“… May not even one of these little ones be lost”

“… May not even one of these little ones be lost”

On the occasion of the World Day for the Rights of the Child, promoted on the anniversary of the UN Convention on the Rights of the Child and of the Adolescent (November 20, 1989), a day of prayer and action for children, with the theme of Stop the violence against children was held. The Rector Major invited us to strengthen our commitment to an education without corporal punishments.

Many FMA and educators from every socio-geographic region in which we live and work could tell true stories of little ones, adolescents and young adults who share with us first hand experience of the suffering in which they are constantly immersed. The figures we read in institutional reports are not just numbers, they have a particular resonance. In them we read names that we know and have called, eyes that look up with dignity, sad faces that search for concrete gestures of hope, hands that beg and hold tight to a presence that is close… young, resilient lives that entrust themselves to those who welcome and love them.

It is a life made up of silent tears for the harm that is being done, a life made up of gestures of hidden and true courage, with many steps taken to search for, approach, meet, listen to and wait, in difficult situations of discrimination, violence, abuse, illness, exploitation, growing misery, ecological disorder, war or hunger, or the lack of parents, houses, instruction, health, the joy of living fully as children and of really being such.

One strong Gospel phrase sustains us: “This is the will of your Father in heaven: that not one of these little ones should be lost” (Mt 18,14). This urges us on to prayer and to action, which are always indispensable tools, especially today, for the support of children and adolescents. Genuine and essential prayer, which goes right to the heart of problems and persons, and decisive, courageous action to deal with the causes of the problems that block a healthy and happy childhood. Action that is networked so that efforts may be multiplied to provide an adequate response to the dramatic experiences of too many children and adolescents.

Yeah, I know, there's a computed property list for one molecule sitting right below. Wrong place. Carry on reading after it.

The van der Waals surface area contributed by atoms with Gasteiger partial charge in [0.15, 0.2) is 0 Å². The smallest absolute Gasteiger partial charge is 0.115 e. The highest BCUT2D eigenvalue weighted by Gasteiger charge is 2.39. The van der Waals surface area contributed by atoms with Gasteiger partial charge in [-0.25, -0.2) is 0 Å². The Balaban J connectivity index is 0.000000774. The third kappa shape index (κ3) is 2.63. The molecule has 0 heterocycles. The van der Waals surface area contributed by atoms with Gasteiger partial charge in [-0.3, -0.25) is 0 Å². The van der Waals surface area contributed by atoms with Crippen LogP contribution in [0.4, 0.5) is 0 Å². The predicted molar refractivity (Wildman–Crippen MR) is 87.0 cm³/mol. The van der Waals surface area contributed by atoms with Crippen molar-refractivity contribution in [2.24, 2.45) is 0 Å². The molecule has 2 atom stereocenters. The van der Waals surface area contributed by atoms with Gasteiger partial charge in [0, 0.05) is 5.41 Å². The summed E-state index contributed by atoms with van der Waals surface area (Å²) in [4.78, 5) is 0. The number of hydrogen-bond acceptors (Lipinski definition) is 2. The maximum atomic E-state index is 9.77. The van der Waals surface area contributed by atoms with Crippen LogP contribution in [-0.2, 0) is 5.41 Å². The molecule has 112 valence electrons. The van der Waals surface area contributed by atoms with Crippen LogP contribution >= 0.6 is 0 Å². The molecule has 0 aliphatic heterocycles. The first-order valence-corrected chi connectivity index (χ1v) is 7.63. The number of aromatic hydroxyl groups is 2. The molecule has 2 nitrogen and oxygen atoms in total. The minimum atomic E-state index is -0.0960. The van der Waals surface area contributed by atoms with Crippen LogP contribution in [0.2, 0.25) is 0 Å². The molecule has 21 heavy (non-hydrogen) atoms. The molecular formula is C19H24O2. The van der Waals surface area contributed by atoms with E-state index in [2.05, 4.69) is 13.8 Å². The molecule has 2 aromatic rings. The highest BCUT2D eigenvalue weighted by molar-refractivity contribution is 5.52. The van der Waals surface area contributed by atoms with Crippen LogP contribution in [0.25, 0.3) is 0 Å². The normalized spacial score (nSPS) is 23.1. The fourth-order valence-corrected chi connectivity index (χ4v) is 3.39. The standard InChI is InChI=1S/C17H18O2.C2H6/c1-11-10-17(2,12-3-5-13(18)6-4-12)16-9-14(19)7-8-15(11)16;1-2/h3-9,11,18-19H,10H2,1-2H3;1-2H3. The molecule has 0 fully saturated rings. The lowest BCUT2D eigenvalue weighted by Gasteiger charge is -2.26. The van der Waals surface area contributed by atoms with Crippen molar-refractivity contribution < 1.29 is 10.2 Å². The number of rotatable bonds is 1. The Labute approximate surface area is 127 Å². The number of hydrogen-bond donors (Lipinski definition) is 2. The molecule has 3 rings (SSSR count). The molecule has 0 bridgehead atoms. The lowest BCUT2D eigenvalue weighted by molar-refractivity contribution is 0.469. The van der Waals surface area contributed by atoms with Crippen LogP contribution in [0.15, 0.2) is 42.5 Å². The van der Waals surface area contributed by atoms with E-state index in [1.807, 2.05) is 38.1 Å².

We know well how powerful the now globalised trafficking of drugs, arms, laundered money and human persons is, especially today. These are truly “sinful structures” that impoverish and steal the life and hope of too many minors and the future of humanity.

What a challenge it is to help the person to be more a person, able to possess oneself in order to open oneself to the objective knowledge of reality, to the recognition of oneself in truth, to an autonomous choice of values, to trustful interaction with others and with God, in a fruitful exchange of mutual love.

In the Guidelines for the Educational Mission it states that “the challenge, for those who want to communicate love for life and hope in a better future, is to commit themselves personally and constantly to grow in humanity, authenticity and service to young people”(75). Effectively, only adults with a harmonious personality that generates peace and welcome, capable of appreciating the gift of every life, will have the strength to attempt something new to serve the lives of young people rather than exploit them, and to continue patiently to sow seeds, knowing well that the fruit will always come, even if in future seasons. Experience teaches that placing ourselves humbly and attentively at the service of humanity, especially of those who suffer most, we will fulfil our vocation to love authentically.

Elena Rastello

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